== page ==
The biggest testing ground for the library’s ideas was the Librarium, a temporary branch that opened downtown in September while Central Library undergoes a 2-year renovation.
“We’re trying out all kinds of things at the Librarium,” said library CEO Gary Shaffer.
Many of the experiments revolve around technology, including new automatic checkout machines that are easier to use than those located at other branches. The new machines allow library users to check out multiple books at a time. Shaffer said the library system plans to gradually roll out the new device to other branches.
An automatic book return machine is also being piloted at the Librarium, as well as at Broken Arrow Library. Books are dropped onto a conveyor belt, their radio-frequency ID tags are scanned and then they are sorted into bins based on whether they are staying at that library or going to another branch.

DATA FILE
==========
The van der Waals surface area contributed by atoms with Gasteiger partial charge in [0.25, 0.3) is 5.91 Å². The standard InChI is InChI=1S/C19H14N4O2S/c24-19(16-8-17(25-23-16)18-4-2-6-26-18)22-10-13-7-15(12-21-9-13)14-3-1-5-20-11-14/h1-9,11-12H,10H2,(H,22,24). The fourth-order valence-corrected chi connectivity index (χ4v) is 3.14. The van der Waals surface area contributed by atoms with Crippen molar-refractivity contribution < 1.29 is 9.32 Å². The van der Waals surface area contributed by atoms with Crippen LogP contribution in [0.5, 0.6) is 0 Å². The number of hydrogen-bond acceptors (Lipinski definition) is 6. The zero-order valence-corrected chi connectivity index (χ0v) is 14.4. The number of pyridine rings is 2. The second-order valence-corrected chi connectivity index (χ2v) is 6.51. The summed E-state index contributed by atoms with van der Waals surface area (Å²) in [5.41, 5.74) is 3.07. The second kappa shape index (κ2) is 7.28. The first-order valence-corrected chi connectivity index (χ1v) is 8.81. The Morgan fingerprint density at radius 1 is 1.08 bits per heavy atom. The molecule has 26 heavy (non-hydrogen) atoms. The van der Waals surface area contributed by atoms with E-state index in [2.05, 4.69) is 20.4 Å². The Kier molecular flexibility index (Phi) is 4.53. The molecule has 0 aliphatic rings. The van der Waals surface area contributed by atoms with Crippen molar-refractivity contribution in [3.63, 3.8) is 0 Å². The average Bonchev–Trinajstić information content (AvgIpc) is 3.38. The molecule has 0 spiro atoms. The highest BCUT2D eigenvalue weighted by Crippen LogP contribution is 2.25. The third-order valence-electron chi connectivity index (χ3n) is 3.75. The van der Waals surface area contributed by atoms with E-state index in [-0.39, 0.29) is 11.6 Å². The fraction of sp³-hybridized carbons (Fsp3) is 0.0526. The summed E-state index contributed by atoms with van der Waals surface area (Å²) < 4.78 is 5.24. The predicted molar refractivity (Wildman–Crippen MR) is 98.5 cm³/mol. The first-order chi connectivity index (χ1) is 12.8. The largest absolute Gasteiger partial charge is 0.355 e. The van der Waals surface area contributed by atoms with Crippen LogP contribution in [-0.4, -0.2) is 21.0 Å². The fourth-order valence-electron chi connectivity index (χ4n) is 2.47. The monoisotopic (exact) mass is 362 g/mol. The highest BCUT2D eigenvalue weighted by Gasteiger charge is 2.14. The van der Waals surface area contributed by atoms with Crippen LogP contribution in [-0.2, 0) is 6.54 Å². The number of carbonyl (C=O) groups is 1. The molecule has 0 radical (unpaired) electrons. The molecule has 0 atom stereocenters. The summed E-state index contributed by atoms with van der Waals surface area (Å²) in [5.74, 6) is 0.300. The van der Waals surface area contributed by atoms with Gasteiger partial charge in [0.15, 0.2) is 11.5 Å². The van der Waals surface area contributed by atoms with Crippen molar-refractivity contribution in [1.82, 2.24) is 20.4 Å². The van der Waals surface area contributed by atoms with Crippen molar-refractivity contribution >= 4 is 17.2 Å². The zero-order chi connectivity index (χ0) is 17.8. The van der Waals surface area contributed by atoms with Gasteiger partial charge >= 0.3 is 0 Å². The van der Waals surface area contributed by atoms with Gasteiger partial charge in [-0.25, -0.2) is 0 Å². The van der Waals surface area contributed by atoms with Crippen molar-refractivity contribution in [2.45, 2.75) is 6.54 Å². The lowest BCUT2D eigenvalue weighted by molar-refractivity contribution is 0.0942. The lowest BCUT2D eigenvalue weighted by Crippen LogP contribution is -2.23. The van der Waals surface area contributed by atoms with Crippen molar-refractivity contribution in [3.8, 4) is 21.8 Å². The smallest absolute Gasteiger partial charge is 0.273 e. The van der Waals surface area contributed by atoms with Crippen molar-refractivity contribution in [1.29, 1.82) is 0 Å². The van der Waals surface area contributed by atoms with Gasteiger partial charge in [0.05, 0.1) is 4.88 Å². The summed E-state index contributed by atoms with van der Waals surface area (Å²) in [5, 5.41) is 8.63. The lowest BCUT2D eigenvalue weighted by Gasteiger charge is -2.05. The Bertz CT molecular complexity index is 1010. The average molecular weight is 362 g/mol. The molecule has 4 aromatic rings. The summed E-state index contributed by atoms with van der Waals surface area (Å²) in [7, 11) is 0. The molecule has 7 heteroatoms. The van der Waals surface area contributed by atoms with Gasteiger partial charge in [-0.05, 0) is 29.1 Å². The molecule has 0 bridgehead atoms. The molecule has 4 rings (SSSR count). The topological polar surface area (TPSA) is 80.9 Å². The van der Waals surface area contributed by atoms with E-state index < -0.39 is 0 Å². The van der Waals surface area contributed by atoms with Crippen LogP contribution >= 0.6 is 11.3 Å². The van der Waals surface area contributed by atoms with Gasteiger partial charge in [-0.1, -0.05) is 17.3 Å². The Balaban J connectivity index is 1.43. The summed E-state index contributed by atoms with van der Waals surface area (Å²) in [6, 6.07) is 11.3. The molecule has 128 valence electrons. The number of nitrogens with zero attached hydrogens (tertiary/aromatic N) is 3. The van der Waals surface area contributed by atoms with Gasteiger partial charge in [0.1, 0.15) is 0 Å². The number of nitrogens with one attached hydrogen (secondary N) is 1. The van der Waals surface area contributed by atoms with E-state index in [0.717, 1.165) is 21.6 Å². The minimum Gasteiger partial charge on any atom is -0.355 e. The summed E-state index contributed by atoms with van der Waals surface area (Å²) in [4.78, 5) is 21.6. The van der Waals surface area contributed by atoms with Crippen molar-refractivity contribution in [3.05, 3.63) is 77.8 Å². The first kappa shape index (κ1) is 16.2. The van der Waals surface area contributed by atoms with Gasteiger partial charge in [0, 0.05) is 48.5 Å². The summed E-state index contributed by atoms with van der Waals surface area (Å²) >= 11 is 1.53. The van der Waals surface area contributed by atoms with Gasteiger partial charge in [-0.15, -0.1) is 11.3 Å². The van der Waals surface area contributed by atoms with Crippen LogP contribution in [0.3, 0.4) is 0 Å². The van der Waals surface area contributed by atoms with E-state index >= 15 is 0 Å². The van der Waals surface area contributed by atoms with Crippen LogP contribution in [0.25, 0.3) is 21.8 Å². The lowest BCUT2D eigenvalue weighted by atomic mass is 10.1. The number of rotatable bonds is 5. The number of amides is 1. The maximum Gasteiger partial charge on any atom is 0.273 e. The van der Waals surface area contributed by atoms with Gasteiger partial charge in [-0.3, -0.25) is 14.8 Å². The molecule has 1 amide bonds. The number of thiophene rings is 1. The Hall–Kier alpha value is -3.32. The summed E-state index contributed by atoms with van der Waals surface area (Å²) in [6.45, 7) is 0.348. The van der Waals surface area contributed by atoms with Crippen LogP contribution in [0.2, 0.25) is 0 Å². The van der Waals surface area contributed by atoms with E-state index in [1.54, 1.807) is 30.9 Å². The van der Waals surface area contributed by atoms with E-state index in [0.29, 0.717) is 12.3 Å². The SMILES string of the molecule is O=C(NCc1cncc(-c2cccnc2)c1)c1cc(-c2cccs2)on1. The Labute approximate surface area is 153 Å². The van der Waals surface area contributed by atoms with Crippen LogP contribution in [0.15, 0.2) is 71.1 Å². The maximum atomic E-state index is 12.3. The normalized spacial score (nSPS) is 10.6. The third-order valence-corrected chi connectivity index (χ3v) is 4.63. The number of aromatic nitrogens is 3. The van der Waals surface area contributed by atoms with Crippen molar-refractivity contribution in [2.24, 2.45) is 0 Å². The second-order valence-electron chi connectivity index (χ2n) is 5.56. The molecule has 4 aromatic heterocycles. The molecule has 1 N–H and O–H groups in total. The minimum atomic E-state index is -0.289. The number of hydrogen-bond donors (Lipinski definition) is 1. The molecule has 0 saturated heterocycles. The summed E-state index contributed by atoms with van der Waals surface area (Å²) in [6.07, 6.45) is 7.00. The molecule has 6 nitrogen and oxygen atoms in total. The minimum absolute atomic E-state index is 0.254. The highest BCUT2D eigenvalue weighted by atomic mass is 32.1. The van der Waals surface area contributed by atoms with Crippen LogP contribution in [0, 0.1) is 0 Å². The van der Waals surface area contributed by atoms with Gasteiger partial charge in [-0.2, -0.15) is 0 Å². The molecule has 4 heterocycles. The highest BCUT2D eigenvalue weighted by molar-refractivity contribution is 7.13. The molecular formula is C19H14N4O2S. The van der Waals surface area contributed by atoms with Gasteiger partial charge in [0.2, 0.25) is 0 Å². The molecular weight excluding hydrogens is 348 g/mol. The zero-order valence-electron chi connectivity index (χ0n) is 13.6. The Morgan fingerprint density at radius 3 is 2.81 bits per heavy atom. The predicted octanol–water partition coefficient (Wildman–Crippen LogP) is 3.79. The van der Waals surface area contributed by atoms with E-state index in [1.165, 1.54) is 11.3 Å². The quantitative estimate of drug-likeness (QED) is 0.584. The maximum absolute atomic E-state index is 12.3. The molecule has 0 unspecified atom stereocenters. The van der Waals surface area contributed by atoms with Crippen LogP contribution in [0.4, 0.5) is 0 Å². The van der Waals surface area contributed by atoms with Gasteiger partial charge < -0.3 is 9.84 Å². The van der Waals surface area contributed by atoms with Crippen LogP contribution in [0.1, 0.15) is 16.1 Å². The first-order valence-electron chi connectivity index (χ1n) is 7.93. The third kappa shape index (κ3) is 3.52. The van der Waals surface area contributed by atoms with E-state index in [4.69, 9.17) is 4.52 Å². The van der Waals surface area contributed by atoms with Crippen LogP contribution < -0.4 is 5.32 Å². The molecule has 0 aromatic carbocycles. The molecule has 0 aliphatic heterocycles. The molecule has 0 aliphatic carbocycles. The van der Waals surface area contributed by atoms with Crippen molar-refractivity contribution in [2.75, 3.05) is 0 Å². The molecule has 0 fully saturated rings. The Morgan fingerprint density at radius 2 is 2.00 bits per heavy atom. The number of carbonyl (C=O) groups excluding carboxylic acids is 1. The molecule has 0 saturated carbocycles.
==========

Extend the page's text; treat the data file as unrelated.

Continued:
In terms of innovative ideas, Shaffer said the Librarium’s 80/20 service model — or designing a library that is easy enough to use that 80 percent of people can navigate it on their own, so library staff can assist the other 20 percent of people — has worked well. The Librarium’s division into easily identifiable “zones” has helped with the model, and Shaffer said the system is looking at implementing similar layouts at other branches.
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